Creating pre-completed Tasks

Creating pre-completed Tasks

  • Comments 22

 

We’ve been considering adding support for creating completed Tasks from an existing result.  Here’s a prototypical example of where this could be valuable.

 

void Task<float> ComputeAsync(...)
{
    if (!resultIsCached)
    {
        return Task<float>.Factory.StartNew(() => Compute());
    }
    else
    {
        // return a Task<float> with the cached result
    }
}


The method usually returns a Task<float> that represents some compute-intensive operation that will be done asynchronously.  However, the greater code has the ability to cache results from previous operations, so there’s a chance that the requested result is already available.  If that’s the case, we just want to return a completed Task with the cached result.  Note that this can be done in .NET 4 as follows:

 

TaskCompletionSource<float> tcs = new TaskCompletionSource<float>();
tcs.SetResult(cachedResult);
return tcs.Task;


But we could make this easier and slightly better-performing:

 

return Task.FromResult(cachedResult);


So your input would help.  If you’ve got a minute, feel free to answer the following questions and/or provide any other thoughts you have:

  1. Would the convenience make this feature worthwhile?
  2. If you have code that resembles this example, is performance a huge concern (to the point that shaving a few allocations and interlocked operations off of the creation of a pre-completed Task would help)?
  3. What about support for creating other pre-completed Tasks, e.g. creating a pre-canceled Task or one from an existing Exception?  Details regarding the scenario would help here.

Thanks!

 

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  • Shaving extra instructions off the parallel framework is nice, but the JIT is leaving millions of instructions unoptimized by not inlining operations on structs and being more aggressive on array access bounds checks!

  • Sebastian, structs are inlined starting from .NET 3.5 SP1.

    I've found recently that in 4.0 they are inlined even in generics!

  • I'm inclined to agree with Sebastian; saving execution time is always nice, but in this case, without having done any testing, the performance potentially gained by implementing a Task.FromResult() will probably be negligable compared to the cost of looking up the cached result (which might very well still be small compared to computing it anew).

    The brevity of expression having a single Task.FromResult() method call would be nice, but hardly something that makes or breaks code.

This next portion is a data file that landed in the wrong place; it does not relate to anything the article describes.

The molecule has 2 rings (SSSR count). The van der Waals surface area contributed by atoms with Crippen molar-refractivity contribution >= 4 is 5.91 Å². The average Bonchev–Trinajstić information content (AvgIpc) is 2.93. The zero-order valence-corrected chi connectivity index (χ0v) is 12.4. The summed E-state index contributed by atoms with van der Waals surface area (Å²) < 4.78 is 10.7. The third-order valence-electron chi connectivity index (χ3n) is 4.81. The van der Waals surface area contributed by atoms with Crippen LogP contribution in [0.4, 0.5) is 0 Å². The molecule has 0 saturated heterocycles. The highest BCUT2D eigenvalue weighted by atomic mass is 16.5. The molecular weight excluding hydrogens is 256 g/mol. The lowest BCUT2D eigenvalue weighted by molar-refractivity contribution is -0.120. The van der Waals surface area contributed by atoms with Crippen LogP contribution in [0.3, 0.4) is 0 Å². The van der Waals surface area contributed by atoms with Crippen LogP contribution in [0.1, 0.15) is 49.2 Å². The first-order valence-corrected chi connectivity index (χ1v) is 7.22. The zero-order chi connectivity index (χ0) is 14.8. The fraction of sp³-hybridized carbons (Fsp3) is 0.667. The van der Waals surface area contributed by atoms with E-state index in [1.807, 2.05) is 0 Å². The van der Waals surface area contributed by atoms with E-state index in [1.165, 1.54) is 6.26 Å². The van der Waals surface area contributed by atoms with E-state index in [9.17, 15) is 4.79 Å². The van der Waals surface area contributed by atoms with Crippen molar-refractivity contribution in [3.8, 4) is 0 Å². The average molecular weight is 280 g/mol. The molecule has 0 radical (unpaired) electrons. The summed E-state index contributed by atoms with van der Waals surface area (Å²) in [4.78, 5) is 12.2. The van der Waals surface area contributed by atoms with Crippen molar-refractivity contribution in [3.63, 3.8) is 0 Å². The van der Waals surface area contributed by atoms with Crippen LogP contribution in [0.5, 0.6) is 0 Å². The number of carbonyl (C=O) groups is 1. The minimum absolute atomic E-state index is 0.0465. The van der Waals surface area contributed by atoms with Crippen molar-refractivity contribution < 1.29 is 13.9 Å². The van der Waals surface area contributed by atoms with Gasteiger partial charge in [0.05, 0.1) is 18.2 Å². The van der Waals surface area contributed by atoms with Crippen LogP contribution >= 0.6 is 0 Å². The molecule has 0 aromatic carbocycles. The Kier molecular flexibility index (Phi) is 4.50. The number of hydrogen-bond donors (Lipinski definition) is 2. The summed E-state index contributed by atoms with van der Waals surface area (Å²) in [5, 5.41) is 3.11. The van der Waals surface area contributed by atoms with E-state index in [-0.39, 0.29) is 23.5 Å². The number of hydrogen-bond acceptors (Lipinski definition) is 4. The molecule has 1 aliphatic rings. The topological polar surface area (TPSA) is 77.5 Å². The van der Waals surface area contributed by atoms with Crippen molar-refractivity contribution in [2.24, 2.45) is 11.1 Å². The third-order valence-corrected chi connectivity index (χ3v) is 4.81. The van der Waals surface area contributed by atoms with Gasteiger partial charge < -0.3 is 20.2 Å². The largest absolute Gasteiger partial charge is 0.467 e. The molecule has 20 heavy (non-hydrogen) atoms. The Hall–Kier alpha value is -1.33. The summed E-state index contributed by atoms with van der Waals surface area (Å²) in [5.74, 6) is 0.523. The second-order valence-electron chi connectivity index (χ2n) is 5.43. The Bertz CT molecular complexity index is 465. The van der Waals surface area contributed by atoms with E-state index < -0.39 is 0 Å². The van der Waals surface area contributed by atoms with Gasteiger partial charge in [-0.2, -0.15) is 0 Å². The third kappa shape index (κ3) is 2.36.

By the way, maybe I'm missing something (I haven't done much dabbling with .NET 4 yet, to be honest), but wouldn't that be more like Task<float>.FromResult(cachedResult)?

  • I think it is a very good idea and something I missed in Lazy<T>.

    But essentially that will mean that you should allow any states to be created, since I *can* cache exception in certain cases. For example, if this is an exception from external source that makes it improbable that calculation will succeed if retried (such as 404).

  • @Michael: It would then probably become a generic method on the non-generic class. This way you can omit the generic type most of the time, because the compiler will infer it.

    For example: Tuple.Create(1, 2.5) is translated by the compiler to be Tuple.Create<int, double>(1, 2.5)

  • The idea is welcome, it enables to use Task<T> as a promise in a more convenient way.

    en.wikipedia.org/.../Promise_(programming)

  • I think it would be a nicer nomenclature, and the reduced instructions are always a win, but not necessarily a make it or break it feature.

  • If this can avoid the need to schedule the task into the ThreadPool and marshalling the result back into the Task<T> object there could be a serous gain. However the mechanism to recognised the computed result already exists would need to be slick enough for the gain to be seen.

    It is not immediately obvious whether this can be true often enough for the extra API to be worth it.

  • Customers can work around this by returning an Either<TResult, Task<TResult>> from the method.

  • Certainly a nice feature, but since new features start at -100 points [1] I don't see that it would do enough good to justify the costs :-)

    [1] blogs.msdn.com/.../57985.aspx

  • Thanks all for the feedback!  Seems the general opinion is "nice to have, but not critical".

  • I think this would be a nice feature - I've had a couple of times when I could have used this.  However, there is a fairly straightforward workaround (as you show), so it's not a critical feature.

    That being said, if you do implement this, it seems like it should be a method on TaskFactory, ie: "return TaskFactory.FromResult(cachedResult);"  This would correlate more closely with TaskFactory.FromAsync, and be a bit less confusing.

  • The feature should be there. The primary reason is discoverability. Too many people don't know or forget about TaskCompletionSource. The extra performance is a good reason too. After all, that's why you have the StartNew methods too, right?

    I do agree with Reed Copsey Jr tough that it should be on TaskFactory and TaskFactory<TResult>.

  • I've definitely used this pattern and have in fact created my own helper that does exactly what this new FromResult would do. It's not only useful in the case of cached values, but also when implementing an interface that expects you to return a task, but your implementation is "quick enough" to not actually benefit being started on a new thread.

  • I'd vote for this feature.

    I would also like to see a constant completed Task (non generic) object.  Kind of like string has a single Siring.Empty.

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